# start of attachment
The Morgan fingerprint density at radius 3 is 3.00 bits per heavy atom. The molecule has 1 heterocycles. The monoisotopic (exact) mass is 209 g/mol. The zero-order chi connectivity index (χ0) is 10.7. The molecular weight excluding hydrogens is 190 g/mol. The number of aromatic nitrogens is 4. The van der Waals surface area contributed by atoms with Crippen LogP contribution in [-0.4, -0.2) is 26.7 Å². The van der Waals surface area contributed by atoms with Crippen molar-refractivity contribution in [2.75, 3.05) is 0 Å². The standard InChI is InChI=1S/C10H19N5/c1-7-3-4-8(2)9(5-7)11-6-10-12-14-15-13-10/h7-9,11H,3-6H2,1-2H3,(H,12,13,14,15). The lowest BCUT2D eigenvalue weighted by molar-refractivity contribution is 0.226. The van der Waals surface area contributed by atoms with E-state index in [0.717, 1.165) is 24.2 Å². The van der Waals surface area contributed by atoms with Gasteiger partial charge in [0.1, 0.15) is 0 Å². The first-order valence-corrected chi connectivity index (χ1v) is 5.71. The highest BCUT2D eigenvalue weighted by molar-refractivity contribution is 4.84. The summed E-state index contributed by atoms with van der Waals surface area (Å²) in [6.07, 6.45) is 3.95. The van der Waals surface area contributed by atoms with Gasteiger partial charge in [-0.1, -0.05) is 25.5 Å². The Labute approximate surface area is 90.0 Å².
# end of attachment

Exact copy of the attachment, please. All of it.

The Morgan fingerprint density at radius 3 is 3.00 bits per heavy atom. The molecule has 1 heterocycles. The monoisotopic (exact) mass is 209 g/mol. The zero-order chi connectivity index (χ0) is 10.7. The molecular weight excluding hydrogens is 190 g/mol. The number of aromatic nitrogens is 4. The van der Waals surface area contributed by atoms with Crippen LogP contribution in [-0.4, -0.2) is 26.7 Å². The van der Waals surface area contributed by atoms with Crippen molar-refractivity contribution in [2.75, 3.05) is 0 Å². The standard InChI is InChI=1S/C10H19N5/c1-7-3-4-8(2)9(5-7)11-6-10-12-14-15-13-10/h7-9,11H,3-6H2,1-2H3,(H,12,13,14,15). The lowest BCUT2D eigenvalue weighted by molar-refractivity contribution is 0.226. The van der Waals surface area contributed by atoms with E-state index in [0.717, 1.165) is 24.2 Å². The van der Waals surface area contributed by atoms with Gasteiger partial charge in [0.1, 0.15) is 0 Å². The first-order valence-corrected chi connectivity index (χ1v) is 5.71. The highest BCUT2D eigenvalue weighted by molar-refractivity contribution is 4.84. The summed E-state index contributed by atoms with van der Waals surface area (Å²) in [6.07, 6.45) is 3.95. The van der Waals surface area contributed by atoms with Gasteiger partial charge in [-0.1, -0.05) is 25.5 Å². The Labute approximate surface area is 90.0 Å².